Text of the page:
Review by Raphael Kohn
How many more plays about drag are we going to have on the stages of London this summer? It’s not a problem by any means – there’s much to say about sexuality and gender norms using drag – and so one more, playing for the next three weeks in the Park90 studio space has opened.
It’s an odd little monologue, using just a man, a microphone, half a pint of beer and his thoughts for an hour. An exploration of masculine sexuality and loneliness, Candy follows Will, a northern lad, fairly confident in his masculinity and heterosexuality until he meets Candy. And Candy is no ordinary lass – she is his friend’s drag persona who fronts a band. With this self-discovery, Will delves into his journey over the course of an hour getting to grips with his attraction and identity.
It's pretty clear thematically, and writer Tim Fraser doesn’t particularly make things cryptic for us. Written very conversationally, it works well in the cabaret bar-inspired set by Alys Whitehead, through which Will can wander and interact with audience members. Will is a cheeky, engaging character whose dark moments are well balanced by levity, but after all that happens in the hour, doesn’t particularly feel as if he’s gone on a huge journey. Candy was originally a 15-minute short play, and in a way, it shows, with the narrative feeling a touch drawn out despite the play’s short running time. What we do discover in that hour, though, is humorous, intimate and enjoyable.
Luckily, the piece is well held together by Michael Waller, who gives an utterly magnetic performance as Will. With a glimmer in his eye and a smile, he is instantly likeable, and is a strong performer to carry us through the hour. Directing individual lines directly to audience members in certain seats, and making his eye contact feel well-felt for those at the cabaret tables, Waller is engaging and entertaining. ‘I’ve never told anyone that before’, he confesses to the audience in an intimate and heartfelt moment, and we can truly believe him despite this play’s long development and previous productions in various fringe venues.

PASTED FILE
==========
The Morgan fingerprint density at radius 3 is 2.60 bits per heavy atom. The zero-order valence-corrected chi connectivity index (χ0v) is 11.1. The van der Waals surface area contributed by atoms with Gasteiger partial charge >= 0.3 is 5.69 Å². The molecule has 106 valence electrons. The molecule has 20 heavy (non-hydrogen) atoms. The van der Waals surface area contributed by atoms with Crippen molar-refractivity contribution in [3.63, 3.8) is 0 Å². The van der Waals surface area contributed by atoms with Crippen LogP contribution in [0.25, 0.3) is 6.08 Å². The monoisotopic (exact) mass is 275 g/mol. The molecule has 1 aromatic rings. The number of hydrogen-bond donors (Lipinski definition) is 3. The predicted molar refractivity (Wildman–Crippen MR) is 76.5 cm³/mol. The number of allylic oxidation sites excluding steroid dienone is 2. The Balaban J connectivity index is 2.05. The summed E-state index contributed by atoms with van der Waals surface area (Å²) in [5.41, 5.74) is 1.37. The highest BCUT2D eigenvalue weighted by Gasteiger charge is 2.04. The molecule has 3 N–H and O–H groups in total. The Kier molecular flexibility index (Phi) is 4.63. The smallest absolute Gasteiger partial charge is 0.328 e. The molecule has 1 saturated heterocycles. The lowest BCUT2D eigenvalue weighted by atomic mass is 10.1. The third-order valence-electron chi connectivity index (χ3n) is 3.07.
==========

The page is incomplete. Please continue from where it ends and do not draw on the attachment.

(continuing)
In the small space of Park90, he has little set to work with, which is perfect for Candy. With only a blue floor, a microphone, and the walls of the studio redecorated with glimmering streamers, Alys Whitehead’s set leaves the focus on Waller’s Will, not overcrowding us with gimmicks in such a cramped space. The cabaret tables-style seating around the front of the auditorium never feels unnecessary or uncomfortable, simply serving to bring us closer to the action and give Waller an opportunity to invade the audience and interact a bit with us.
Thanks to Anna Short’s sound design, the original music by Stephen Waller and sound effects are never a distraction in themselves and complement the narrative beautifully. Jonathan Chan’s lighting only adds to this, bringing us from brightly lit cabaret settings with Will addressing us directly to the most intimate of moments, feeling as if it is just you and Will in the room, and nobody else.
It's a great exploration of fragile masculinity, and despite needing a slightly tighter script, an overall success. Pairing engaging acting with expert design, it’s a cracker of a show that deserves much more of a run than three weeks. It’s intimate, it’s entertaining, and it’s a joy to watch.
Candy plays at the Park Theatre until 9th September 2023. Tickets available from https://parktheatre.co.uk/whats-on/cand
Photos by Ali Wright